03.31.19

SCHUMER REVEALS: AMIDST ACTIVE & ON-GOING INVESTIGATION BY FEDS INTO RECENT PLANE CRASHES, ALL SIGNS POINT TO BOEING RETAINING ITS SEAT ON UNDER-THE-RADAR COMMITTEE CHARGED WITH RECOMMENDING AIRLINE INDUSTRY REGS; SENATOR DEMANDS FEDS SUSPEND BOEING UNTIL SAFETY INVESTIGATION IS COMPLETE & MAKE PUBLIC WHOSE IN ON ALL THE MEETINGS

Schumer Reveals Details On Little-Known FAA Committee Called Aviation Rulemaking Advisory Committee (ARAC); Members, That Include Airlines & Industry, Meet To Talk About What They Want Feds To Do For Them—Even Around Airplane Safety

Schumer Says Boeing Membership Is Clear Sign That Committee -- Whose Full Members Are Arguably Secret -- Must Be Totally Reformed & Made More Transparent  

Schumer: Airline & Industry Seats On Clandestine FAA Rulemaking Committee Is Like Fox Guarding Henhouse; Ground Boeing’s Full Membership    

As a drip-drip-drip of alarming concerns continue to trickle in about Boeing and the FAA’s culture of safety, U.S. Senator Charles Schumer revealed, today, that amidst an active and ongoing investigation by the feds into recent Boeing crashes, and a preliminary report that points to serious issues with Boeing’s planes, all signs point to the company retaining its seat on an under-the-radar Federal Aviation Administration (FAA) committee. The committee, known as the Aviation Rulemaking Advisory Committee (ARAC), is charged with recommending airline industry regulations that include possible safety oversight. In light of these serious concerns, Schumer, today, immediately demanded three deliverables from the FAA in hopes of shining a light on this committee and the FAA’s continued hesitation to fully address questions concerning their culture of safety.

“Earlier this week, we heard the federal Department of Transportation lament about an overly ‘cozy’ relationship between the FAA and industry, but clandestine committees like ARAC act like a proverbial blanket with their lack of transparency and the comfortable cover they provide for companies like Boeing,” said U.S. Senator Charles Schumer. “It makes no sense for Boeing —or any company for that matter— to be involved in an active investigation surrounding questions of safety while also retaining ‘membership’ on a federal committee that recommends airline industry regulations. That is why I am demanding the FAA both suspend Boeing from this committee and any others until the formal investigation has ended, and to also answer serious questions I have raised."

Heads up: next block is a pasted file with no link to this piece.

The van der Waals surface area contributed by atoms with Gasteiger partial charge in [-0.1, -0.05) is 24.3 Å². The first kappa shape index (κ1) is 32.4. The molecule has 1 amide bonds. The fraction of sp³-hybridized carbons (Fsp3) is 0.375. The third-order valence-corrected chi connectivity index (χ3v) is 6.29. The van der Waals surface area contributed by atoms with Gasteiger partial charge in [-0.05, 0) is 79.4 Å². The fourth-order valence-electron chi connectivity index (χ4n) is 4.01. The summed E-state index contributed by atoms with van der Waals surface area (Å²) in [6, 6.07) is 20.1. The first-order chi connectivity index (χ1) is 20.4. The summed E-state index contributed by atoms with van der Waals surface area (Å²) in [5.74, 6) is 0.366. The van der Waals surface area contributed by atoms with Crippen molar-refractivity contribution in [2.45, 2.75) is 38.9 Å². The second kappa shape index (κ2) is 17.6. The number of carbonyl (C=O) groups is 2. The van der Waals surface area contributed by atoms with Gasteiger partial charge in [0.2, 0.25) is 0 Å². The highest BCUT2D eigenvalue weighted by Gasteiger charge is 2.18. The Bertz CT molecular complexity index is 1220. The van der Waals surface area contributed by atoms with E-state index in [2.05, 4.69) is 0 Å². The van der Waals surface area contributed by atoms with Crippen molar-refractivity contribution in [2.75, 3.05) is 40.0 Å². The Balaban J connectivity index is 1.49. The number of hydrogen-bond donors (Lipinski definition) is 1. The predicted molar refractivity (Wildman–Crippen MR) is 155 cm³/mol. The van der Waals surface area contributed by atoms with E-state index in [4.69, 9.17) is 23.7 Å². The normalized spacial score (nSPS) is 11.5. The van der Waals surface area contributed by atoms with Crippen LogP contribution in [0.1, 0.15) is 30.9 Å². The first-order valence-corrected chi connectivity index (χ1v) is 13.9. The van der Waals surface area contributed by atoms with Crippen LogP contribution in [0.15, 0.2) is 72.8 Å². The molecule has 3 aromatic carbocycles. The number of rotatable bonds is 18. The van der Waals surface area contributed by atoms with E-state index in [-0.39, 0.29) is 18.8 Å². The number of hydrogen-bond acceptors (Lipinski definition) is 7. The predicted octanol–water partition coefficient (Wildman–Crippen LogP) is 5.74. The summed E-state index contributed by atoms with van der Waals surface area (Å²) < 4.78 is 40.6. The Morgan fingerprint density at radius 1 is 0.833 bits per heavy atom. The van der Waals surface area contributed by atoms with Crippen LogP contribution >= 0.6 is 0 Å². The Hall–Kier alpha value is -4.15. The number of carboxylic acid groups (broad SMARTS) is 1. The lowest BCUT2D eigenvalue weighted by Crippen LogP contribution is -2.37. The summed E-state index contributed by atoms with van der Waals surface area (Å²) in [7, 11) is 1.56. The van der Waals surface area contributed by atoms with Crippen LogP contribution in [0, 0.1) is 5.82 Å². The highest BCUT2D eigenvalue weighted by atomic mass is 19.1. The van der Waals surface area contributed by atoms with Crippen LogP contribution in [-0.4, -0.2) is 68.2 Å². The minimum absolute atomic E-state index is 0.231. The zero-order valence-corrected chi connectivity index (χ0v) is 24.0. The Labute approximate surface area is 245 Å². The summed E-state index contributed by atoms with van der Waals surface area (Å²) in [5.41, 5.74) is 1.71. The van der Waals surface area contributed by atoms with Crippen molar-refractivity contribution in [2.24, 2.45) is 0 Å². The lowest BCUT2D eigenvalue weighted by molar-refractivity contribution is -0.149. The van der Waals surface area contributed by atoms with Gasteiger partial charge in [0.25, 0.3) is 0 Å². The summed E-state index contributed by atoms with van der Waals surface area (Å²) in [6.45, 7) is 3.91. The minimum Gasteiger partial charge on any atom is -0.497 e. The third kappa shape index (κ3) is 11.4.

Specifically, Schumer is demanding the FAA do three things:

1) Suspend and/or update the public on Boeing’s membership on the committee known as ARAC;

2) Make public who else sits on the committee (all airline and industry members) and release the minutes of each and every meeting since the Trump administration took office;

3) Commit to reforming the entire FAA committee by examining the member selection process, transparency, and potential conflicts of interest so the public and Congress know who is making regulatory decisions at the FAA-- and for what reasons.

“We are now in a situation where Congress must pay even closer attention to the FAA to ensure a culture of safety, and one of the first rocks we must turn over is the Aviation Rulemaking Advisory Committee,” Schumer added.

As of June 2017, members of the Aviation Rulemaking Advisory Committee had compiled about 300 suggestions of potential regulations that could be taken off the FAA’s books because they are too ‘cumbersome’ or ‘costly.’ Minutes from a September meeting of the group include at least four attendees from Boeing. Schumer explained that he does not know the status of those aforementioned suggestions.